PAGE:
California Still Looking To Copyright All Sorts Of Government Works, Despite Protests

from the bad-bad-ideas dept

Back in April, we were among the first to write about an absolutely horrible bill in the California Assembly, giving various government entities not just the ability, but strong encouragement to copyright and trademark whatever they could. As we noted, this was a very confused and poorly thought out kneejerk reaction to a weird dispute involving Yosemite National Park and its former concession vendor, which had trademarked a variety of famous names at Yosemite, and then tried to sell them back to the park after losing its contract. That was a crazy situation, but the proper response is not granting bad trademarks, not suddenly encouraging the government to copyright and trademark all the things. As a simple example of why this was such a bad idea, it was easy to point to the City of Inglewood which tried to sue a critic for posting videos (plus commentary) of city council meetings. The lack of copyright in those videos helped get that case tossed.

And, of course, as you probably know already, copyright law bars the federal government from getting copyright in any works created by federal government employees (it does not bar the federal government from getting copyrights on works done by others where the copyright is then transferred to the government, but that’s a different situation). Following some of the criticism of the bill, the state Assembly made a minor modification that stopped local governments (e.g., city governments) from getting these rights, reserving that unnecessary power just to state agencies. This was likely in response to everyone pointing to the Inglewood example. But, again, this is a really short sighted view. The state does not need more copyright, and as we’ve seen, granting them will be abused.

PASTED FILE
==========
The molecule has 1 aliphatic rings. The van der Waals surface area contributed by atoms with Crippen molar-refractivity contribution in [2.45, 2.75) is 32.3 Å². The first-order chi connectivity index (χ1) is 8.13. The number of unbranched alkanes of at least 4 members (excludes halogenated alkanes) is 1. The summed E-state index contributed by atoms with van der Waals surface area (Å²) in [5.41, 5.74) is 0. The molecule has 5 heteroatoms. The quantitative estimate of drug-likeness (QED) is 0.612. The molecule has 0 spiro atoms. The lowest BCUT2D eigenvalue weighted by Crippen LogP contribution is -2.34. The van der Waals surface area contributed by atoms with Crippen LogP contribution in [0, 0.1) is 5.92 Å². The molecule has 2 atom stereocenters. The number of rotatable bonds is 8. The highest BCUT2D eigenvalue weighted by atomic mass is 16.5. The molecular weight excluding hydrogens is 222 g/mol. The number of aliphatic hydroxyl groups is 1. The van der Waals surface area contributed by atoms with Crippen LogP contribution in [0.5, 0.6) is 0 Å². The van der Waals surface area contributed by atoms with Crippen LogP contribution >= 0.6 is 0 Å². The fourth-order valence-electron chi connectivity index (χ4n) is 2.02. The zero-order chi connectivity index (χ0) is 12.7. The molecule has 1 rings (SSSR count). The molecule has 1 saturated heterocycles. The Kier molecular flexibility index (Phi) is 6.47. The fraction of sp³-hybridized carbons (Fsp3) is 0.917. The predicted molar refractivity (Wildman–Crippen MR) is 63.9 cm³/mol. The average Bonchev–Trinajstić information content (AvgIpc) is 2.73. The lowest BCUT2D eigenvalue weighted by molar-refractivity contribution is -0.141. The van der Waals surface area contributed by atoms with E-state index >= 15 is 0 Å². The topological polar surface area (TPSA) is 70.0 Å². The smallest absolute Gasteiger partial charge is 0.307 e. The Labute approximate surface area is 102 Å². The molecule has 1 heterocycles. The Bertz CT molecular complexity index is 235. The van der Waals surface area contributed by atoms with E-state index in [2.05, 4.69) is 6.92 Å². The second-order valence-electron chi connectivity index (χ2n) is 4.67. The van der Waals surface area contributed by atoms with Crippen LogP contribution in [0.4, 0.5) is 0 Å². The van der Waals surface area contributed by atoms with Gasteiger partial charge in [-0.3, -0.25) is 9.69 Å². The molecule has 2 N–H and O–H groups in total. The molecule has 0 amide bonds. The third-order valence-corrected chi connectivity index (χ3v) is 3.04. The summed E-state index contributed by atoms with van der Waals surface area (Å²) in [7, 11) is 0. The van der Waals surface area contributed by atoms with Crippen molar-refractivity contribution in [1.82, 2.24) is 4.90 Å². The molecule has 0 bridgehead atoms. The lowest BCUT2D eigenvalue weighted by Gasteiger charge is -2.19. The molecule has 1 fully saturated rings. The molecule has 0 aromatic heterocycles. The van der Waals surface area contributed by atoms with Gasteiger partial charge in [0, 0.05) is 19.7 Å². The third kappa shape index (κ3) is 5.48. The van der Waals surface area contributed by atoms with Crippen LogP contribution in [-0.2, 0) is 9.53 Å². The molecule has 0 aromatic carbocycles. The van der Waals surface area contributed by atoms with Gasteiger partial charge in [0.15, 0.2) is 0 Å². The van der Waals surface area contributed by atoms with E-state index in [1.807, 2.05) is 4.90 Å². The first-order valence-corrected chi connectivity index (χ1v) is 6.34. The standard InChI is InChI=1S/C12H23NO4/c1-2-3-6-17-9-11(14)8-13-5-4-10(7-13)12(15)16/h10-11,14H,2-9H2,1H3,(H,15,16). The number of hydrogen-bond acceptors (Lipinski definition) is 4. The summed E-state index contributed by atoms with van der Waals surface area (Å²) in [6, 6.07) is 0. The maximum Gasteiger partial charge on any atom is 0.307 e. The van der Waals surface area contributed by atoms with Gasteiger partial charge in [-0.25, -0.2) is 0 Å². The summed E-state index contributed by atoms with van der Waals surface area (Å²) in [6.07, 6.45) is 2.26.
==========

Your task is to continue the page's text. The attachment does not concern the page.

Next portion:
Unfortunately, the bill still was passed by the Assembly, as they still seem unable to grasp why people are worried about this. Perhaps the state Senate will actually pay attention to the large and growing coalition of people and organizations opposing the bill and noting how much harm it will do. This now includes various free speech and public interest groups as well as libraries and researchers. It also includes a variety of business organizations, including the California Chamber of Commerce, the California Newspaper Publishers Association and the Internet Association. When you have a bunch of public interest, free speech, library groups teaming up with a variety of business groups all opposing the bill, it makes you wonder just who is in support of this bill… other than California government employees, and perhaps some IP lawyers?

Filed Under: , , , ,

Rate this comment as insightful
Rate this comment as funny
You have rated this comment as insightful
You have rated this comment as funny
Flag this comment as abusive/trolling/spam
You have flagged this comment
The first word has already been claimed
The last word has already been claimed
Insightful Lightbulb icon Funny Laughing icon Abusive/trolling/spam Flag icon Insightful badge Lightbulb icon Funny badge Laughing icon Comments icon

Comments on “California Still Looking To Copyright All Sorts Of Government Works, Despite Protests”

Subscribe: RSS Leave a comment
DannyB (profile) says:

Copyright is necessary

Without copyright, what incentive would government have to create new copyrightable works?

Government works created by government employees are true works of art. Masterpieces of creative genius and originality. You would never find anything boring in a report or other work copyrighted by the government.

Should the incentive to create such works be rewarded?

And wouldn’t each use of the work be a Lost Sale, which would undermine one of the major things governments are supposed to do? (Selling things to the citizens.)

DannyB (profile) says: